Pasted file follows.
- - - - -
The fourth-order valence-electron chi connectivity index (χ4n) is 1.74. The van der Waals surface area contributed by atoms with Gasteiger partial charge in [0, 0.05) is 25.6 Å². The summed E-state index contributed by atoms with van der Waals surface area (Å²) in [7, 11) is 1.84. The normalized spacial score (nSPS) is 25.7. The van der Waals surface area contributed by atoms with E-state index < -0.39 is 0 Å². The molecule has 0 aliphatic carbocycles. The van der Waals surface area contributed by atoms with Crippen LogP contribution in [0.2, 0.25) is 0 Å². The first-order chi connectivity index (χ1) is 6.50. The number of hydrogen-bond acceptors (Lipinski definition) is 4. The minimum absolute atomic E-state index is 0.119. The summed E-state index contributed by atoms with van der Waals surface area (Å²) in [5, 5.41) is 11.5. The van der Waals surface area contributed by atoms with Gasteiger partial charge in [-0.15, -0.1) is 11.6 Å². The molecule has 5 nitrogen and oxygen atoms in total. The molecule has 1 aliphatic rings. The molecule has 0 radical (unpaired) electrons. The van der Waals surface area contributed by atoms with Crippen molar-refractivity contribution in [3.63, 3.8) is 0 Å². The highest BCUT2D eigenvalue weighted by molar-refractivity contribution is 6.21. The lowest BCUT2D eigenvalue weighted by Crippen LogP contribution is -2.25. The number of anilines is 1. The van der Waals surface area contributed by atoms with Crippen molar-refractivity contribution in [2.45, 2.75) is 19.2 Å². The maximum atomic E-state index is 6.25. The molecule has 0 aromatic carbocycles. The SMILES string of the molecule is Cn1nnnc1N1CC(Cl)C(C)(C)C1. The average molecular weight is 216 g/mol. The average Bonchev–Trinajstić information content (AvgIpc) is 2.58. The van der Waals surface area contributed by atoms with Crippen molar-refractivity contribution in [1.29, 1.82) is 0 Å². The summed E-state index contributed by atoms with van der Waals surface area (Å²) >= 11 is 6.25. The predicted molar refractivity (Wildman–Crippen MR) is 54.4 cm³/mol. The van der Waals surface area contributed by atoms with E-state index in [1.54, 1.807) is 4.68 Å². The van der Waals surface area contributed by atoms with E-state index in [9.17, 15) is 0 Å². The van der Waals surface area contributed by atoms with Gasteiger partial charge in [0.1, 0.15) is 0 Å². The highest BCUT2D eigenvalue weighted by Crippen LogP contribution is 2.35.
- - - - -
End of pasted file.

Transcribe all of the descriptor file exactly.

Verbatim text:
The fourth-order valence-electron chi connectivity index (χ4n) is 1.74. The van der Waals surface area contributed by atoms with Gasteiger partial charge in [0, 0.05) is 25.6 Å². The summed E-state index contributed by atoms with van der Waals surface area (Å²) in [7, 11) is 1.84. The normalized spacial score (nSPS) is 25.7. The van der Waals surface area contributed by atoms with E-state index < -0.39 is 0 Å². The molecule has 0 aliphatic carbocycles. The van der Waals surface area contributed by atoms with Crippen LogP contribution in [0.2, 0.25) is 0 Å². The first-order chi connectivity index (χ1) is 6.50. The number of hydrogen-bond acceptors (Lipinski definition) is 4. The minimum absolute atomic E-state index is 0.119. The summed E-state index contributed by atoms with van der Waals surface area (Å²) in [5, 5.41) is 11.5. The van der Waals surface area contributed by atoms with Gasteiger partial charge in [-0.15, -0.1) is 11.6 Å². The molecule has 5 nitrogen and oxygen atoms in total. The molecule has 1 aliphatic rings. The molecule has 0 radical (unpaired) electrons. The van der Waals surface area contributed by atoms with Crippen molar-refractivity contribution in [3.63, 3.8) is 0 Å². The highest BCUT2D eigenvalue weighted by molar-refractivity contribution is 6.21. The lowest BCUT2D eigenvalue weighted by Crippen LogP contribution is -2.25. The number of anilines is 1. The van der Waals surface area contributed by atoms with Crippen molar-refractivity contribution in [2.45, 2.75) is 19.2 Å². The maximum atomic E-state index is 6.25. The molecule has 0 aromatic carbocycles. The SMILES string of the molecule is Cn1nnnc1N1CC(Cl)C(C)(C)C1. The average molecular weight is 216 g/mol. The average Bonchev–Trinajstić information content (AvgIpc) is 2.58. The van der Waals surface area contributed by atoms with Crippen molar-refractivity contribution in [1.29, 1.82) is 0 Å². The summed E-state index contributed by atoms with van der Waals surface area (Å²) >= 11 is 6.25. The predicted molar refractivity (Wildman–Crippen MR) is 54.4 cm³/mol. The van der Waals surface area contributed by atoms with E-state index in [1.54, 1.807) is 4.68 Å². The van der Waals surface area contributed by atoms with E-state index in [9.17, 15) is 0 Å². The van der Waals surface area contributed by atoms with Gasteiger partial charge in [0.1, 0.15) is 0 Å². The highest BCUT2D eigenvalue weighted by Crippen LogP contribution is 2.35.